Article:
This wooden chest is in the form of a shrine and was made to contain the viscera removed during mummification. The wrapped internal organs have now turned to a brown lumpy powder with fragments of bandages. There was originally a painted wooden figure of a hawk pegged on the lid but this is now missing and may still be with the collections of John Garstang at the University of Liverpool. The chest is painted in black, blue, red and green on a white ground. On the lid are two figures of Anubis, god of the dead, as a black jackal. At the front beneath a winged disk, the gods Thoth and Re-Harakhte are represented drawing the bolts of the shrine door. The frieze of the alternating symbols of Isis and Osiris with the architectural façade below is repeated on the sides and back of the chest. The four Sons of Horus are shown on the sides of the chest, Duamutef and Qebehsenuf on the right and Imsety and Hapy on the left. They were the protectors of the viscera which were removed from the corpse, wrapped and placed in the chest. The jackal-headed Duamutef guarded the stomach; the falcon-headed Qebehsenuf guarded the intestines; the baboon-headed Hapy guarded the lungs; and the human-headed Imsety guarded the liver. On the back of the chest is painted the djed pillar, the symbol of Osiris, god of the dead, with a human head, and arms grasping the royal symbols of the crook and flail.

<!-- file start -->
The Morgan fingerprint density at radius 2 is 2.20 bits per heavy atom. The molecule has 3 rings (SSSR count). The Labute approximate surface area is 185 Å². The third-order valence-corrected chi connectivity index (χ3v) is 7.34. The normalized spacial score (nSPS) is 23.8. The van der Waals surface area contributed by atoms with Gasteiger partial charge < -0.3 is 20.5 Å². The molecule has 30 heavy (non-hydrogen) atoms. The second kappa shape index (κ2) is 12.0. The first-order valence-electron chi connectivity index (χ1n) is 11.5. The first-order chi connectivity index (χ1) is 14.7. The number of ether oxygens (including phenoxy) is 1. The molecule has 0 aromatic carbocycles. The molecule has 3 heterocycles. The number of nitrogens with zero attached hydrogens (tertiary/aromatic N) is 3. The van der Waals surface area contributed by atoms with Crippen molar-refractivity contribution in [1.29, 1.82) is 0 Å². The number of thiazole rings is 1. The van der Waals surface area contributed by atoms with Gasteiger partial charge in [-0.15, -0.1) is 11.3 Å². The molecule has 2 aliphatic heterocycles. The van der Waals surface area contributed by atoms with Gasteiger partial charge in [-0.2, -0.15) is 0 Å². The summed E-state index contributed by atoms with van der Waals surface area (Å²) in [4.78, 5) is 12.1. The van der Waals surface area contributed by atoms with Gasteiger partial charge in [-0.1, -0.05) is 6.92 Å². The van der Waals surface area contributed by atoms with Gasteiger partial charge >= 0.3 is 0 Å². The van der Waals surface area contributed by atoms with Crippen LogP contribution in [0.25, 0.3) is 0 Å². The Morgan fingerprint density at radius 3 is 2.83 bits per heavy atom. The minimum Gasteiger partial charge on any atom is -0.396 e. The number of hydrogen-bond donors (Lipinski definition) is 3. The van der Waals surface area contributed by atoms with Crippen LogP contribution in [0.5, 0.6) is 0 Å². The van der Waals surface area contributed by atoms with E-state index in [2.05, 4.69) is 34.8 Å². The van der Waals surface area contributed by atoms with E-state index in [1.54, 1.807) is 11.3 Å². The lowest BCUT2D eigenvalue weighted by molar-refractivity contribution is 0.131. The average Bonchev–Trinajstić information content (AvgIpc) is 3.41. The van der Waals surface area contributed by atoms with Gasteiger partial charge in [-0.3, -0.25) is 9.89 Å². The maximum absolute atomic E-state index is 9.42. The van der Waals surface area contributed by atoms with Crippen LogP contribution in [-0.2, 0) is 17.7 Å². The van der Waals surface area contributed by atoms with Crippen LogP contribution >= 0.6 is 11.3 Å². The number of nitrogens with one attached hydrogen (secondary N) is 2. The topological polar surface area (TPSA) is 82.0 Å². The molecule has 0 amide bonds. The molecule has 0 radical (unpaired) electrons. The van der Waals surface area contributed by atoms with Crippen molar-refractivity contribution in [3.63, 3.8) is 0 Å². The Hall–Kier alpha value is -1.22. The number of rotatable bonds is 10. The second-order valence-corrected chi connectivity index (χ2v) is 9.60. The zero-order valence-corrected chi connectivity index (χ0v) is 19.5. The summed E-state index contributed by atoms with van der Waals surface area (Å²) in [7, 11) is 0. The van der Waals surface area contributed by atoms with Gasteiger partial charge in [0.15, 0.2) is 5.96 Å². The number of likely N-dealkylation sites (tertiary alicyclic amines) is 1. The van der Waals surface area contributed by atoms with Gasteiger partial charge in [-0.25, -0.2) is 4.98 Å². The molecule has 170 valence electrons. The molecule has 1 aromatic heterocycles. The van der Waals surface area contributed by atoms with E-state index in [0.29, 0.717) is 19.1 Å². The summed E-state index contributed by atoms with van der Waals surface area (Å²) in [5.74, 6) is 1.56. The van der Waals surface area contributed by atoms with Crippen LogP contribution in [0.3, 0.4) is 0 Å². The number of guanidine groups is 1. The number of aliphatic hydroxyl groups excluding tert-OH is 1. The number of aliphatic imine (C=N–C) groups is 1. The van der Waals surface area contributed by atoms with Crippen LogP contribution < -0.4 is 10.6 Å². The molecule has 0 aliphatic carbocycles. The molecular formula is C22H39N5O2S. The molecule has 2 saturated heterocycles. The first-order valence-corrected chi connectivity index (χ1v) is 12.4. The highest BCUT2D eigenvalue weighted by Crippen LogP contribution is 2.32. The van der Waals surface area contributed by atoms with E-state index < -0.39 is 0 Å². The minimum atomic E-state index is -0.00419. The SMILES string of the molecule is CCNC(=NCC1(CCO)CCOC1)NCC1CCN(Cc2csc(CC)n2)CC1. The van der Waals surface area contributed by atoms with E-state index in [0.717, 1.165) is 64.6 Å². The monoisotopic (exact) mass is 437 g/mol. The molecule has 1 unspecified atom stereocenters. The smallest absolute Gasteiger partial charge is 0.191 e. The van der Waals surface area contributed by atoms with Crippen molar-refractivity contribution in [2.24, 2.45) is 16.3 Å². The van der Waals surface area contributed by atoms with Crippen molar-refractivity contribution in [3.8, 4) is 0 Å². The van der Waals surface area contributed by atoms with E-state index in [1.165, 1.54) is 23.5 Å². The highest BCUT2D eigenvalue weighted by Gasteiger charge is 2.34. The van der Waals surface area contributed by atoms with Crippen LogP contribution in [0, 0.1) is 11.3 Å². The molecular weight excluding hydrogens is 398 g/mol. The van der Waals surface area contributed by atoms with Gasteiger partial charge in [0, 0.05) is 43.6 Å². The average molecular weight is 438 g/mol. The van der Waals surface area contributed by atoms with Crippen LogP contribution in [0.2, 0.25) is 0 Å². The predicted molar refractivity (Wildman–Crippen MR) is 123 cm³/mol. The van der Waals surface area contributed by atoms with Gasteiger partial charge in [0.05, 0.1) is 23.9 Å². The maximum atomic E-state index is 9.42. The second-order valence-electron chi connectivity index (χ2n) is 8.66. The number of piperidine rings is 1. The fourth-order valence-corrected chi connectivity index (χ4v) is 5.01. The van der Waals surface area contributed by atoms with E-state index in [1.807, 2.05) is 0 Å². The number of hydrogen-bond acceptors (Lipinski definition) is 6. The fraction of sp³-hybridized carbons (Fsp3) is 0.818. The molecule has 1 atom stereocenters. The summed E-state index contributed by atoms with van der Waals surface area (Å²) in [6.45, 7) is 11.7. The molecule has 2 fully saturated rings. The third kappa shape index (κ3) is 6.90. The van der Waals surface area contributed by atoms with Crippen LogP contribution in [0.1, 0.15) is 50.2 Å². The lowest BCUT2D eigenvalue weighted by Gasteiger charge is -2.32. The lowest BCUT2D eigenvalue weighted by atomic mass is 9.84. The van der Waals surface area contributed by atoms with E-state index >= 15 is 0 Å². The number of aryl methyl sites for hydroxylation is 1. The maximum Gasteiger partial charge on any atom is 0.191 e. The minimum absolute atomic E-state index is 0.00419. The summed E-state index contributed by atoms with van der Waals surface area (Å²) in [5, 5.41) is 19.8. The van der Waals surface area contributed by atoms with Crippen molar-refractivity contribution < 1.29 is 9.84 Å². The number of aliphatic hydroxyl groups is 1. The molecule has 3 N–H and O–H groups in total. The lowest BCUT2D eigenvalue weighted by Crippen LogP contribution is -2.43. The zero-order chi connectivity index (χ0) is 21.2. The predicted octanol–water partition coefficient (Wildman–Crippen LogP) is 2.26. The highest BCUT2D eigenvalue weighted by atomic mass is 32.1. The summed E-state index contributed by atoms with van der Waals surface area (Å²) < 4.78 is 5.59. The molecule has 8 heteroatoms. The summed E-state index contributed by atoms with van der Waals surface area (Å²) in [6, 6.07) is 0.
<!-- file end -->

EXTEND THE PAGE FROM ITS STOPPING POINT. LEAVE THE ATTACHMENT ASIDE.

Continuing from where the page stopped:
The mummy and coffin of Nesshutefnut (also known as Ruru) prophet of Khonsu, prophet of Horus, son of Iyhor and Teni, were found at Hissayeh in Upper Egypt during excavations undertaken there by Professor John Garstang and Harold Jones in February/March 1905. In the same tomb were a painted wooden stele, a canopic chest and a Ptah-Soker-Osiris figure. An unpublished photograph shows the relative position of the contents of the rock-cut tomb when it was opened. The coffin was lying against the side wall with the Ptah-Soker-Osiris figure close to the right of the head. Between the Ptah-Soker-Osiris figure and the canopic chest was the stela.